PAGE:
This blog has moved!

Please go to my new Psychology Today blog to see what I'm up to. To buy the book, Bonobo Handshake, please visit my website. To follow the adventures of the Lola ya Bonobo orphans, please visit Friends of Bonobos

Thursday, August 28, 2008

My blog has lost its balls

The following post is from Anon...

Vanessa I was wondering why the blog is so sparse of entries and info this year compared to last years.There just isn't any (for lack of a better word)balls to your blog this year.---What gives?
Could you maybe get some of the students to submit some entries about the daily goings-on?
It is a shame to think that this once fantastic blog may have "jumped the tank"
Before any of my fellow faithful readers jump down my throat--re-read the old post and THAN make a judgement.There is no comparison.
I love this blog Vanessa and don't want to see it die a lingering death.--What is going on?

It's true Anon, my blog has lost its balls. I had so much fun last year writing about Mwanda's clitorus in my face, Tembo's ball biting antics, but the blog had to change for one reason - I couldn't just be a bystander any more. I had to do something.

I'm currently running 3 blogs, this one and 2 others:

The other 2 directly raise money for the bonobos. I can't write 3 different blogs so the content is the same across all 3, and I write about what I think will raise money for the bonobos and represent the organisation. Much more boring, but our donors would much rather hear about the cute antics of their adopted bonobos, than how much drool Tory has collected for her testosterone samples.

I'm on the board of Friends of Bonobos, and I spend about 20 hours a week writing grants, updating the website, and doing other Board membery stuff. I'm also writing a book that just got bought by Penguin about all the quirky bonobo stuff you love, and 10% of the profits will go to the bonobo sanctuary.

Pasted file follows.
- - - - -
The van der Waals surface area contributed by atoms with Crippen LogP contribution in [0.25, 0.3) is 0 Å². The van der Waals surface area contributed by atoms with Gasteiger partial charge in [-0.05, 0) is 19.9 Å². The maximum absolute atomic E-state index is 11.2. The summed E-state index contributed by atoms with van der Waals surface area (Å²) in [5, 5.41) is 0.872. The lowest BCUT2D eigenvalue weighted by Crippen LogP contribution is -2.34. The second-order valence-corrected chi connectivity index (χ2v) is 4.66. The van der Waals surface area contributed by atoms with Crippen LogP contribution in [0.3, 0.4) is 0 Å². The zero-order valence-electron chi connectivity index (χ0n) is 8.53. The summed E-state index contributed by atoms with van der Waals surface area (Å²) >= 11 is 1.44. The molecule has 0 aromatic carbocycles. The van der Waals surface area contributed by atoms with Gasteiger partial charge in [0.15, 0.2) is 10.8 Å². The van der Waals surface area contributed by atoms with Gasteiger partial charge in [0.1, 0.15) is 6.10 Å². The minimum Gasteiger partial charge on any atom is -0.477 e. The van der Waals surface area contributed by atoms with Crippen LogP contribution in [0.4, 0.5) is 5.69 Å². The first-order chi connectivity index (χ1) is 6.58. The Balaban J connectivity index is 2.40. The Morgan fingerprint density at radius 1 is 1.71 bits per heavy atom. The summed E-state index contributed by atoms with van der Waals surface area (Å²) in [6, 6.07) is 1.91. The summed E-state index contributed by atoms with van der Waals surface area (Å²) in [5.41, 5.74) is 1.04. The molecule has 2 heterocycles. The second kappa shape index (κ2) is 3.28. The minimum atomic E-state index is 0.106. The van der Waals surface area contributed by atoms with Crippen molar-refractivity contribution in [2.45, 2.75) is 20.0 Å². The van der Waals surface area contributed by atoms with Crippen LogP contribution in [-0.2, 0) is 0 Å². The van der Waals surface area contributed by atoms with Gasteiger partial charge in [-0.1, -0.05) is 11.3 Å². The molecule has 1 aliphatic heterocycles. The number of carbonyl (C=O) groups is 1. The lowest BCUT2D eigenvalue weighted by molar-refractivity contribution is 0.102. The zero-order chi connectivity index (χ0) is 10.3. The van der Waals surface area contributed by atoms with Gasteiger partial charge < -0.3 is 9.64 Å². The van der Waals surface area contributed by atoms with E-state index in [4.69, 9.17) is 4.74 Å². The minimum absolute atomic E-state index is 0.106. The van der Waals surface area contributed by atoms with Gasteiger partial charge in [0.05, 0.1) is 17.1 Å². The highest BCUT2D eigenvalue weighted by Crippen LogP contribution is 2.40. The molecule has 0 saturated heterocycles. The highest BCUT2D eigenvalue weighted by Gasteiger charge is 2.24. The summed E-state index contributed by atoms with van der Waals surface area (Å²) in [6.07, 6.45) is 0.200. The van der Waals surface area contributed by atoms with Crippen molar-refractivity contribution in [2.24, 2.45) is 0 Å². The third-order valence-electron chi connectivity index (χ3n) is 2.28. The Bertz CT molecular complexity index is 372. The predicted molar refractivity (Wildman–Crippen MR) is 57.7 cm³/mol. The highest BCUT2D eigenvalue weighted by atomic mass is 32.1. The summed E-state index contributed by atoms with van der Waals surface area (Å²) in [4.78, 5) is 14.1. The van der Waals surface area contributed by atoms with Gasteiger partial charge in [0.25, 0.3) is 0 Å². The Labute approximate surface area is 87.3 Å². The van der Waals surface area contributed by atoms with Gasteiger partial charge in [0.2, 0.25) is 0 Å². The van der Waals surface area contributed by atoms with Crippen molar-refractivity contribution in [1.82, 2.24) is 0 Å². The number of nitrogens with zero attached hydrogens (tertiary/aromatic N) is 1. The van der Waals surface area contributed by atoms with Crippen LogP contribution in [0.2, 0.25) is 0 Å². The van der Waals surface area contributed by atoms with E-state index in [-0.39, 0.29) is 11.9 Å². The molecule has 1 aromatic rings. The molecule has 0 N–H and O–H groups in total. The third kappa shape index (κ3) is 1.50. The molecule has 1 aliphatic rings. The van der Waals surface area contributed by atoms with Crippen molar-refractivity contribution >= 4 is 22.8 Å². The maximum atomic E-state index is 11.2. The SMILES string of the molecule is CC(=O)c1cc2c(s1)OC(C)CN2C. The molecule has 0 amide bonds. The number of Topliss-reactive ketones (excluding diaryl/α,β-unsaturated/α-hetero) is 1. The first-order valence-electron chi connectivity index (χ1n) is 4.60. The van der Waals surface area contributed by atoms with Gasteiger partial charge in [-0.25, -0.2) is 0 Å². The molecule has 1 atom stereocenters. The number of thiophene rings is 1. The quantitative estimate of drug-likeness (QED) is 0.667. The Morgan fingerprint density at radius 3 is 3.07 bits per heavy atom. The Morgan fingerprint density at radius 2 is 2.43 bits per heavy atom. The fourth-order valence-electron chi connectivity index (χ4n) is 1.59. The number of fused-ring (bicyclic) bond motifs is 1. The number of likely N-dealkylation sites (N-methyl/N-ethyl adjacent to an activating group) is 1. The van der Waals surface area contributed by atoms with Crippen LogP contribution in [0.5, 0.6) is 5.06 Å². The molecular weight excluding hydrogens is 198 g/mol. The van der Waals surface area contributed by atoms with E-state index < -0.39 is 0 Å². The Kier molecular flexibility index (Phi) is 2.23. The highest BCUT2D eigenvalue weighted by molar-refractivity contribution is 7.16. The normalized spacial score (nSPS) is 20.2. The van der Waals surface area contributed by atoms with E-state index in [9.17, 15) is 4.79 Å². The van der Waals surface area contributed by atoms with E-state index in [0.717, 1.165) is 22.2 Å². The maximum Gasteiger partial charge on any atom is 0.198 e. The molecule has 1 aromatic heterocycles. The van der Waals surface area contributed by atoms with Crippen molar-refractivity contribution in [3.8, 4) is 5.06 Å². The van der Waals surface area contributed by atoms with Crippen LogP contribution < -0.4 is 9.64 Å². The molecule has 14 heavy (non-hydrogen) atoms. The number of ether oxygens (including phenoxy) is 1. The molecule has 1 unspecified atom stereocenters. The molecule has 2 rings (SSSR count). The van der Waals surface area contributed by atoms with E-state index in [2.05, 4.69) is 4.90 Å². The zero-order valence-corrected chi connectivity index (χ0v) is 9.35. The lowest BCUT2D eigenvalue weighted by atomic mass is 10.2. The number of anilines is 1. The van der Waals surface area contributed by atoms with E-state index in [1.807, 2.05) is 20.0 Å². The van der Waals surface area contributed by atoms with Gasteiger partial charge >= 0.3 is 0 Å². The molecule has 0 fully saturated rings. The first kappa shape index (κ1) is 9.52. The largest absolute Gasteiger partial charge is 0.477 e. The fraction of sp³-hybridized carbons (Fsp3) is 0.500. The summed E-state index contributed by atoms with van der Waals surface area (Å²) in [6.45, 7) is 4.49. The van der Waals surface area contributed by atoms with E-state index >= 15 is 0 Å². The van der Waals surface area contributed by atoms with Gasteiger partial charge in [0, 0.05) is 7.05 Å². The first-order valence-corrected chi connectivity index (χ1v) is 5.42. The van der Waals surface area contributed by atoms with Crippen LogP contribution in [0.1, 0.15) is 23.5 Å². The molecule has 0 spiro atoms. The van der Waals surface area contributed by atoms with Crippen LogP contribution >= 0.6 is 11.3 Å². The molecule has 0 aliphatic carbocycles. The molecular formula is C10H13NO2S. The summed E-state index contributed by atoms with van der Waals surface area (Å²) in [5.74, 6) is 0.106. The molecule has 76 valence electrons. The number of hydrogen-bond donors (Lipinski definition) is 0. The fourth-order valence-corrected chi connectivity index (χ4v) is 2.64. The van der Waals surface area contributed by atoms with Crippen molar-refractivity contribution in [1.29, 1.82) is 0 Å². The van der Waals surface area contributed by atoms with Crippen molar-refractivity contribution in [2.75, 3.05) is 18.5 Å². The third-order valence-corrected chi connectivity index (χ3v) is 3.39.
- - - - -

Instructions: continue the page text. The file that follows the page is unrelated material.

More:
Between that, my other book that's due in a week, my actual job at Duke, and trying to find a couch to match my walls, I don't have the 2 hours a day it took to write Bonobo Handshake last year.

Why keep it going? I thought about killing it all together, but it gets such damn good traffic. I have no idea why but it ranks high on the searches and I get thousands of people through without even trying. I know you're disappointed, Anon, and I'm sorry to let you down. But I'd rather some die hard fans of last year's irreverant fun were pissed off at the change, because several thousand people a week still stumble on this blog somehow and find out about bonobos. That's why I kept the name but changed the heading.

I wish I could have kept it going, but I gotta make those baby bonobos some money. Keep them in milk and bananas for another year.

So Anon, read all last years posts for sure but adopt a bonobo!

look at this little face

Don't you want to help? Don't you?

Thursday, August 21, 2008

Pool party!

I had a chat to someone from Tigress productions who is making a docco called Ape School, about orphaned apes and how they learn to be themselves when they graduate to an adult social group.

What came to mind about the bonobos is the paddling pool! There are two big lakes in the sanctuary and the bonobos are constantly splashing in them when it's hot. Most apes are afraid of water because the weight of their hair would sink them if they actually tried to swim, but not bonobos. I've seen bonobos go in up to their necks - as long as they can still stand. I wonder if they are born with this love of splashing around or whether they learn it in the nursery.

Anyway, here are a few snaps from the last pool party I attended. It was really hot. First Kataco was drinking out of the pool, then everyone came over and started splashing each other. they were like a bunch of kids in a sprinkler.

Saturday, August 16, 2008

A post from Claudine...